While some people study globalization, others live their lives as global experiments. This book brings together people who do both. The authors or subjects of these studies are of diverse national, religious, and ethnic backgrounds. What they have in common is a connection to Morocco. It is from this shared space that they draw on personal stories, fieldwork, and literary and linguistic analysis to provide a critical, socially reflexive response to the conceptions of culture, identity, and mobility that animate debates on migration and cosmopolitanism. On the trail of the Bedouin or Europe's new nomads and of Zaccarias Moussaoui, Places We Share explores the relationship of mobility to subjectivity, and how physically moving can be a way of escaping the stigma of being an immigrant. Reading Rushdie, listening to Moroccan women converse in the United Arab Emirates, or examining how the experience of serial migration can shape comparative ethnography, we become more aware of how moving pushes us up against the limits of global experience. These limits must be recognized. They can be positively embraced to develop new ways of conceiving of ourselves, the world, and our connections to others.
Because of the thematic...emphasis on Morocco, this collection will be of particular interest to social scientists working in the region, but it also makes a strong contribution to anthropology, the literature on migration, and critical media studies. Scholars of religion will find useful the essays demonstrating the complex facets of religious and cultural identity. The nuanced way many of the authors critique the notion of cosmopolitanism through lived experience is refreshing, and the diverse perspectives highlight the complex social positions of serial migrants in a world where movement among multiple cultures does not imply rootlessness but rather complex attachments to space and place.
Journal Of Ethnic and Migration Studies, July 1, 2009
- Theodoro Iosifides
This volume, edited by Susan 'ssman, deals with issues of great importance and relevance for our era. In an era where there is a widespread preoccupation with the quantitative categorisation of migrants' personal or collective characteristics, this book offers a quite different perspective which gives emphasis to subjectivity, identity fluidity, representations of mobility and space, and culture. Overall, this book is a valuable resource offering an alternative perspective on migration. It makes for a wonderful read!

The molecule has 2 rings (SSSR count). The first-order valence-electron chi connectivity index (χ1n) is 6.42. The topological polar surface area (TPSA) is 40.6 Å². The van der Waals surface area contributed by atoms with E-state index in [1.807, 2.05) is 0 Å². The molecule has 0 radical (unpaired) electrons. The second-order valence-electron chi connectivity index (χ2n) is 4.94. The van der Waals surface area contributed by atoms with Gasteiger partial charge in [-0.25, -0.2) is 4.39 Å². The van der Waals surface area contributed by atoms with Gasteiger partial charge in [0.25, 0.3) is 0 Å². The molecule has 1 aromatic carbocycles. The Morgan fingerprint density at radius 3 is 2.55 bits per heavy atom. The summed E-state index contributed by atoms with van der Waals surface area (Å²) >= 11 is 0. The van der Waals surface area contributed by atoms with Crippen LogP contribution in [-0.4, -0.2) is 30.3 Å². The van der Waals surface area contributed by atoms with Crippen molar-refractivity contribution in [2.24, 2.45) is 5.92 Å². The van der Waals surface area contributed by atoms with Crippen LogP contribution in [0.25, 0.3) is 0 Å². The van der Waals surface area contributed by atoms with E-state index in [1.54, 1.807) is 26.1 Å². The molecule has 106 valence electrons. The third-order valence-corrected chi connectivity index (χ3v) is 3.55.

Editor's Note on Transcriptions and Translations ix
Introduction Susan Ossman 1
The Power to Name and the Desire to be Named: State Policies and the Invisible Nomad Smain Laacher 17
Zacarias Moussaoui: Moroccan Muslim? French Terrorist? Benighted Zealot? War Criminal? Serial Migrant? All of the Above? Susan J. Terrio 27
From the Maghreb to the Mediterranean: Immigration and Transnational Locations Nabiha Jerad 47
Is It Possible to Be Both a Cosmopolitan and a Muslim? Nadia Tazi 65
A New Take on the Wandering Jew Shana Cohen 77
Errance, Migration, and Male Sex Work: On the Socio-cultural Sustainability of a Third Space Nick Mai 97
Moving into Morocco: A Cosmopolitan Turn in the Medina Justin McGuinness 121
Trilateral Touchstones: Personal and Cultural Spaces Evelyn A. Early 43
In Search of Tangiers' Past Leila Abouhouraira 161
Positioning the Self, Identity, and Language: Moroccan Women on the Move Fatima Badry 173
From Tribe to Virtual Tribe Abderrahmane Lakhsassi 187
Linked Comparisons for Life and Research Susan Ossman 201
About the Contributors 227